Association of Maternal and Child Dental Anxiety with Dental Caries Experience and Dental Attendance Pattern of the Child

Shruti Balasubramanian, Suprabha B. Shrikrishna, Ramya Shenoy, Arathi Rao

Research output: Contribution to journalArticle

Abstract

Introduction: Children with early childhood caries may have dental anxiety. Maternal anxiety can influence the child dental anxiety. Aims and Objective: To explore the association of maternal and child dental anxiety with the dental caries experience and the dental attendance pattern of the child. Materials and Methods: This cross-sectional study involved 227 mother-child dyads with children aged between 3 and 6 years. Mothers answered a questionnaire on dental attendance pattern. Corah's dental anxiety scale was used to assess maternal anxiety, and facial image scale was used to assess dental anxiety in children. The 'dmft' index of the child was recorded by a calibrated dentist. Statistical tests (Chi-square and Student's t-tests) were employed to analyze the data, and P < 0.05 was considered significant. Result: Maternal anxiety was significantly associated with the mean number of missing and filled teeth in children (P = 0.005; P < 0.001, respectively). Child anxiety was significantly associated with the mean number of missing teeth (P < 0.001), increased frequency of missed dental appointments (P = 0.003), and decreased the frequency of dental visits (P = 0.008). Conclusion: Both maternal and child dental anxiety can influence the dental caries experience of the child. The dental anxiety of the child can influence the dental attendance pattern.

Original languageEnglish
Pages (from-to)75-79
Number of pages5
JournalJournal of Orofacial Sciences
Volume10
Issue number2
DOIs
Publication statusPublished - 01-07-2018

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Dental Anxiety
Dental Caries
Tooth
Mothers
Anxiety
Chi-Square Distribution
Dentists

All Science Journal Classification (ASJC) codes

  • Orthodontics
  • Oral Surgery

Cite this

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abstract = "Introduction: Children with early childhood caries may have dental anxiety. Maternal anxiety can influence the child dental anxiety. Aims and Objective: To explore the association of maternal and child dental anxiety with the dental caries experience and the dental attendance pattern of the child. Materials and Methods: This cross-sectional study involved 227 mother-child dyads with children aged between 3 and 6 years. Mothers answered a questionnaire on dental attendance pattern. Corah's dental anxiety scale was used to assess maternal anxiety, and facial image scale was used to assess dental anxiety in children. The 'dmft' index of the child was recorded by a calibrated dentist. Statistical tests (Chi-square and Student's t-tests) were employed to analyze the data, and P < 0.05 was considered significant. Result: Maternal anxiety was significantly associated with the mean number of missing and filled teeth in children (P = 0.005; P < 0.001, respectively). Child anxiety was significantly associated with the mean number of missing teeth (P < 0.001), increased frequency of missed dental appointments (P = 0.003), and decreased the frequency of dental visits (P = 0.008). Conclusion: Both maternal and child dental anxiety can influence the dental caries experience of the child. The dental anxiety of the child can influence the dental attendance pattern.",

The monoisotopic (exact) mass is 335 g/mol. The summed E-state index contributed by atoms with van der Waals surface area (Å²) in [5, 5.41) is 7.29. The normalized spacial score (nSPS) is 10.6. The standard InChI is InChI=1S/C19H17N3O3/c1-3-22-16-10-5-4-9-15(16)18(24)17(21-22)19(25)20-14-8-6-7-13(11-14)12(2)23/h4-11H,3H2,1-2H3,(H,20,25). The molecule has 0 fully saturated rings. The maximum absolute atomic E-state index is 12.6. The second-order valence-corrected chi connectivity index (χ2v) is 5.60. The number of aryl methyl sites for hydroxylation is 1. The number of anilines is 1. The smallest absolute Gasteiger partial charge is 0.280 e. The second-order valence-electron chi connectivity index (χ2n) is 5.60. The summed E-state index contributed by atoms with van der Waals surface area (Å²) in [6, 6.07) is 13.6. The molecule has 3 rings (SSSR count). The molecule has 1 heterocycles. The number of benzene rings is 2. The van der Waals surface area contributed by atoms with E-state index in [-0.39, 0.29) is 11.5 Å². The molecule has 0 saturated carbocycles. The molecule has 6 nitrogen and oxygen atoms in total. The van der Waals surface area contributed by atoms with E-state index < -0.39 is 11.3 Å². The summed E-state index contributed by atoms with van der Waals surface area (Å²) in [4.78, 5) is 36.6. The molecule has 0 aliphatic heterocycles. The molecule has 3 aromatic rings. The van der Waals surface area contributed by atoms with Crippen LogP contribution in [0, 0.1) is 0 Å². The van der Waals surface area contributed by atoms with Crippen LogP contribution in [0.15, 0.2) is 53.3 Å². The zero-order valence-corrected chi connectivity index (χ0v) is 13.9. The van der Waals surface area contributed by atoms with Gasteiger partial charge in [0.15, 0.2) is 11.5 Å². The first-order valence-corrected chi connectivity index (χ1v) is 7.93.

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Association of Maternal and Child Dental Anxiety with Dental Caries Experience and Dental Attendance Pattern of the Child. / Balasubramanian, Shruti; Shrikrishna, Suprabha B.; Shenoy, Ramya; Rao, Arathi.

In: Journal of Orofacial Sciences, Vol. 10, No. 2, 01.07.2018, p. 75-79.

Research output: Contribution to journalArticle

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